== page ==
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Lyr Req/ADD: Suliram (English & Indonesian)

GUEST,Steve B 04 May 01 - 05:57 PM
Joe Offer 04 May 01 - 07:29 PM
GUEST,Steve B 04 May 01 - 11:56 PM
GUEST 12 Nov 10 - 09:05 PM
GUEST,Benny Ohorella 03 Mar 13 - 07:47 PM
Joe Offer 30 Apr 15 - 04:41 PM
GUEST,Stim 30 Apr 15 - 11:54 PM
Joe Offer 01 May 15 - 03:48 AM
GUEST,Stim 01 May 15 - 11:01 PM
GUEST,Guest (Eric) 17 Nov 17 - 12:37 PM
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Subject: English Translation of 'Suliram'?
From: GUEST,Steve B
Date: 04 May 01 - 05:57 PM

Does any one know what the english translation of to the beautiful Indonesian lulluby "Suliram"? here are the Indonesian words:

Suliram, suliram, ram, ram
Suliram yang manis
Adu hai indung suhoorang
Bidjakla sana dipandang manis

Tingi la, tingi, si matahari
Suliram, Anakla koorbau mati toortambat
Suliram, sudala lama saiya menchari
Baruse klarung sa ya mendabat

La suliram, suliram, ram, ram
Suliram yang manis
Adu hai indung suhoorang
Bidjakla sana dipandang manis


Thanks for any help!

Steve


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Subject: ADD: Suliram
From: Joe Offer
Date: 04 May 01 - 07:29 PM

Hi, Steve -
Pete Seeger says he hasn't found a translation of "Suliram" that he likes. Here's the blurb from my 1960 Weavers Song Book:

The melody of this lullaby is strongly European - probably Dutch - but the Indonesian words follow the style of typical indigenous songs. the words go:
Hush, baby
Now that I've found you, I won't let you go.
Early in the morning as the sun was rising,
I saw a water buffalo slain.
In the songbook, the Indonesian words are just a bit different:

Suliram, suliram, ram, ram
Suliram yang manis
Aduhai indung suhoorang
Bidjakla sana dipandang manis
La sulinis.

Tingi la, tingi, si matahari
Suliram. Anakla koorbau mati toortambat
Suliram. Sudala lama saiya menchari.
Baruse klarung saiya mendabat.
La sulinis.

Copyright 1950 by Folkways Music Publishers, Inc.


From the notes for Pete Seeger Sampler (Folkways):
    "I have waited for you so long. Now that I have found you, I will never let you go."



From the notes for Pete Seeger: The Complete Bowdoin College Concert, 1960 (Folkways)
    This was learned from a young Indonesian, Mas Daroesman in 1949 (Seeger 1964, 11). It appeared on one of Seeger’s earliest LPs, The Pete Seeger Sampler (1954). During this period, Pete rarely performed a concert without including it.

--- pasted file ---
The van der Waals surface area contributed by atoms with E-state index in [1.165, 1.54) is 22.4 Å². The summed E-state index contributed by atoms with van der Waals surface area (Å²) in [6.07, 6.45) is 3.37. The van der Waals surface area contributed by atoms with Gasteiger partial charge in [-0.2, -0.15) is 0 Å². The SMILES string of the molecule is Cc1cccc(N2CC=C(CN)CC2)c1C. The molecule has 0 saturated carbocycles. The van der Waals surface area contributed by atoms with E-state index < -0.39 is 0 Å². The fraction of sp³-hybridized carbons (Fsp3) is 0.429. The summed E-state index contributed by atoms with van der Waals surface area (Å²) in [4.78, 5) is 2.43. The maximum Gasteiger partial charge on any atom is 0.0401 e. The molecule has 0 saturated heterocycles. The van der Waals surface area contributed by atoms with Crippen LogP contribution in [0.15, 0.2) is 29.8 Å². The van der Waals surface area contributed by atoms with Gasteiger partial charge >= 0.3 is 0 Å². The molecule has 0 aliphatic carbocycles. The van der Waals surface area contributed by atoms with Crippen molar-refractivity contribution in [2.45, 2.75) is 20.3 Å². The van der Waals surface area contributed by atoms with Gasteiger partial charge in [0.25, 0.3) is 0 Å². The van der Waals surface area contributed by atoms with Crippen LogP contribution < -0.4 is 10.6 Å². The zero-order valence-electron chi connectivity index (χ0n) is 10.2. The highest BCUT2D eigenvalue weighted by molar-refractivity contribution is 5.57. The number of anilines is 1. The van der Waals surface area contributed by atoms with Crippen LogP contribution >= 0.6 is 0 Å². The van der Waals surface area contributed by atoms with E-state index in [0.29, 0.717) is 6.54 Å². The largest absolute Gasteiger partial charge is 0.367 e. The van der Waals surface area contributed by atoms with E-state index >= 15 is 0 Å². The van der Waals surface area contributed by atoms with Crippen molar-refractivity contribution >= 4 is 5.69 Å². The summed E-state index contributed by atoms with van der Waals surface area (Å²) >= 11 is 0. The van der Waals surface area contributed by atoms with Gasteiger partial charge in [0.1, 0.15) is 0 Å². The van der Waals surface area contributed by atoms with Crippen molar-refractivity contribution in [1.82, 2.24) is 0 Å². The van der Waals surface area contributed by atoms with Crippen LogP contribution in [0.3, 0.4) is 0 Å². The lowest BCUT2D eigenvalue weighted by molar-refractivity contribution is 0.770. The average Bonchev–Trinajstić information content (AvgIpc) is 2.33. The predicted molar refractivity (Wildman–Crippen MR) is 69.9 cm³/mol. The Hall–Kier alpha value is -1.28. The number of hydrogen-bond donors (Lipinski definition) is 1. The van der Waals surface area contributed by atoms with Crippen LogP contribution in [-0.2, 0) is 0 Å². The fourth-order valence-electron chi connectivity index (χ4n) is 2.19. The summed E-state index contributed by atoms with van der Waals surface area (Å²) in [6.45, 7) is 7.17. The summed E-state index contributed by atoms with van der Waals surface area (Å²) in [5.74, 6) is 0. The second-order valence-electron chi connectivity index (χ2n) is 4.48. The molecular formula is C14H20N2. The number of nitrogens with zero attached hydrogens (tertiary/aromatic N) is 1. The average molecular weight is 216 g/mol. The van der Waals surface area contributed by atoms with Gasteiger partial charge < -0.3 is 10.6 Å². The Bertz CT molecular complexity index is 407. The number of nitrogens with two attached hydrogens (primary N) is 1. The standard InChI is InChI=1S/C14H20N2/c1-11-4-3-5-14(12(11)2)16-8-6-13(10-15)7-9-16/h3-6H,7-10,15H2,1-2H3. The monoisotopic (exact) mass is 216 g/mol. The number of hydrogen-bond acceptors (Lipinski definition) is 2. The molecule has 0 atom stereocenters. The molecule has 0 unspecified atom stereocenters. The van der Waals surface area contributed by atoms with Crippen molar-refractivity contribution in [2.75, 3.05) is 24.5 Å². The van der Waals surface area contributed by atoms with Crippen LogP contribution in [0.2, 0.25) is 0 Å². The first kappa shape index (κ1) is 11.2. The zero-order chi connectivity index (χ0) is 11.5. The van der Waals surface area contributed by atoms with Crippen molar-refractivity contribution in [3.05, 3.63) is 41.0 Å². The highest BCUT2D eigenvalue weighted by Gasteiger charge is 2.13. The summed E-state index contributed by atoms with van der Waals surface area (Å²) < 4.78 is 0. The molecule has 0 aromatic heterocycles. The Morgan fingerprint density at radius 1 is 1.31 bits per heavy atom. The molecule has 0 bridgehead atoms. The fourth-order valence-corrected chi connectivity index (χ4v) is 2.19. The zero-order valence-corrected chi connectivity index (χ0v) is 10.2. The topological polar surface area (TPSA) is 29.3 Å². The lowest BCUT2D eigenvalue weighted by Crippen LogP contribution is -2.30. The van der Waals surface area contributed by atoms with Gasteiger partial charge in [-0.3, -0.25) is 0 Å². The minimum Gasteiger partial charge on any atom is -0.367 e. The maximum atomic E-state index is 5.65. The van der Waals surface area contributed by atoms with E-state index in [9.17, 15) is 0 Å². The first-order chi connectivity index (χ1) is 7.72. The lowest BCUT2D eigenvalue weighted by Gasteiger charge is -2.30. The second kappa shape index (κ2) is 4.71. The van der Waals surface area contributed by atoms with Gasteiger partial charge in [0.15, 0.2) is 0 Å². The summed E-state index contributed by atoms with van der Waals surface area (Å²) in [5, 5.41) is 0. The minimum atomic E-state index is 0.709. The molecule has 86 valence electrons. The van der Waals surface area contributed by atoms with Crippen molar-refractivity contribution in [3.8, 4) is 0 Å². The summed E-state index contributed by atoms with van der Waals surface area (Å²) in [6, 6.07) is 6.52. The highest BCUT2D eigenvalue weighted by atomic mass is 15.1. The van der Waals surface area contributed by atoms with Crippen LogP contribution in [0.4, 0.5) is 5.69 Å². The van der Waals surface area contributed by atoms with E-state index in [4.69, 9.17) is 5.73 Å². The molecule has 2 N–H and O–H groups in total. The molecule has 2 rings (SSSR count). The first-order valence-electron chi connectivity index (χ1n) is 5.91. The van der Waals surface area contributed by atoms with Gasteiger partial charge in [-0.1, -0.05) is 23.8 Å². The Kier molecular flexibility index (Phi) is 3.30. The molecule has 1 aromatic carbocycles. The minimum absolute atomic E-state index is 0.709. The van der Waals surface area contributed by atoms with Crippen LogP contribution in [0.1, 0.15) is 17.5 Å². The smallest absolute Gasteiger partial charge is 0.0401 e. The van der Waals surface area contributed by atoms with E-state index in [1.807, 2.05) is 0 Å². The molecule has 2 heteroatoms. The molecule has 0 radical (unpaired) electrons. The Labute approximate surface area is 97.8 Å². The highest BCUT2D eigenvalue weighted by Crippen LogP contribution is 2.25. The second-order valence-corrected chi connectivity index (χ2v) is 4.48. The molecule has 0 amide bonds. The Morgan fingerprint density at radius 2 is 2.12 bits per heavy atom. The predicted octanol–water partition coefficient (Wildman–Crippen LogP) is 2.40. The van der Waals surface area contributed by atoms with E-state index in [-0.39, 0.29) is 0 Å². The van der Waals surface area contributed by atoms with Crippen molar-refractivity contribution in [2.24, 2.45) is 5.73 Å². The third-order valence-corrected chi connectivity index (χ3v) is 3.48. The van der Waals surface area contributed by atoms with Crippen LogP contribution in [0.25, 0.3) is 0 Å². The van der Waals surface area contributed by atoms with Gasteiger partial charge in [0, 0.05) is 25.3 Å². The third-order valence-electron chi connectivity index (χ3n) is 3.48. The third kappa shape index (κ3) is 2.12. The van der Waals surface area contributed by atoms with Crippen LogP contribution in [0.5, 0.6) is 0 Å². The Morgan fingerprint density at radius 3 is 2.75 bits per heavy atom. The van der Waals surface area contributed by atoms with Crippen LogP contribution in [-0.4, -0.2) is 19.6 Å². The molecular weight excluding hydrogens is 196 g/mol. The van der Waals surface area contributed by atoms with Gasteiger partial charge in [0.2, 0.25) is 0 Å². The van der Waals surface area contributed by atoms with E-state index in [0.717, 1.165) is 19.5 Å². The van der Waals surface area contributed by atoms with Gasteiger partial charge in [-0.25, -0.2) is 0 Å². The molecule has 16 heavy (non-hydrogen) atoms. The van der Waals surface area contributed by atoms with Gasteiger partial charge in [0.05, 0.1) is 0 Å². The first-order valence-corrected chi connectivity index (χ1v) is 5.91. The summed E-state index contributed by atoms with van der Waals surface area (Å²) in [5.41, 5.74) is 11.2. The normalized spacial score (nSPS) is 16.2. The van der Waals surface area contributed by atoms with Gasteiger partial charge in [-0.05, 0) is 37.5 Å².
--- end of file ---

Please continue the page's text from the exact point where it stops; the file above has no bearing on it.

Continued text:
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Subject: RE: Lyr Req: English Translation of 'Suliram'?
From: GUEST,Steve B
Date: 04 May 01 - 11:56 PM

Hey thanks Joe!

Are those really all the words though? Seems like there should be more. Language is funny though...I keep expecting it to line up. :-)

Thanks a bunch...

Steve


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Subject: RE: Lyr Req: English Translation of 'Suliram'?
From: GUEST
Date: 12 Nov 10 - 09:05 PM

suliram, suli ram, suliram oh suliram ram ram oh suliram
soon the clouds will cool the earth with showers
so sleep in peace until the morning hour


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Subject: RE: Lyr Req: English Translation of 'Suliram'?
From: GUEST,Benny Ohorella
Date: 03 Mar 13 - 07:47 PM

I believe that lyrics is from Suliram sung by Miriam Makeba. As far as I know, she heard this song from Malay/Indonesian descendants brought there as slaves by the Dutch several hundred years ago. So, the words are quite strange for native Indonesian like me but I can still guess the meaning (e.g. here we pronounced it Soleram). Here I try my best :

Suliram is a girl's name

Suliram, suliram, ram, ram
Suliram yang manis
(Sweet Suliram)
Adu hai indung suhoorang
(Oh my only one)
Bidjakla sana dipandang manis
(Be a wise person, it is indeed sweet)

Tingi la, tingi, si matahari
(oh high or high is the sun)
Suliram, Anakla koorbau mati toortambat
(Suliram, oh a calf died because it's tied)
Suliram, sudala lama saiya menchari
(Suliram, I've searched for so long)
Baruse klarung sa ya mendabat
(Only now I got it)

La suliram, suliram, ram, ram
Suliram yang manis
Adu hai indung suhoorang
Bidjakla sana dipandang manis

notes from me :
standard Indonesian spelling should be like below :

Suliram, suliram, ram, ram
Suliram yang manis
Aduhai indung seorang
Bijaklah sana dipandang manis

Tinggi lah, tinggi, si matahari
Suliram, anaklah kerbau mati tertambat
Suliram, sudahlah lama saya mencari
Baru sekarang saya mendapat

Lah suliram, suliram, ram, ram
Suliram yang manis
Aduhai indung seorang
Bijaklah sana dipandang manis


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Subject: RE: Lyr Req/ADD: Suliram (English & Indonesian)
From: Joe Offer
Date: 30 Apr 15 - 04:41 PM

The more I study this song to prepare it for the Rise Again Songbook, the more confused I get. One of our people posted a note that said:
    Note comment of one (anonymous) post under video "God bless Mama Africa- @gcsusteyo, this rendition may sound strange to those who speak Bahasa Indonesia and Bahasa Malaysia as their mother tongue, but it is actually a popular lullaby amongst the descendants of Indonesian and Malay slaves
Miriam Makeba recorded the song, and I wondered why. Does the note mean the song was sung by Indonesian and Malay slaves in Africa? Benny's post above confirms this.

Apparently, there's an explanation of this song in Pete Seeger's 1964 book, The Bells of Rhymney and Other Songs and Stories from the Singing of Pete Seeger. New York: Oak
Publications.

I thought I had that book, but can't find it. Anybody have that book? Can you post the book's entry on this song?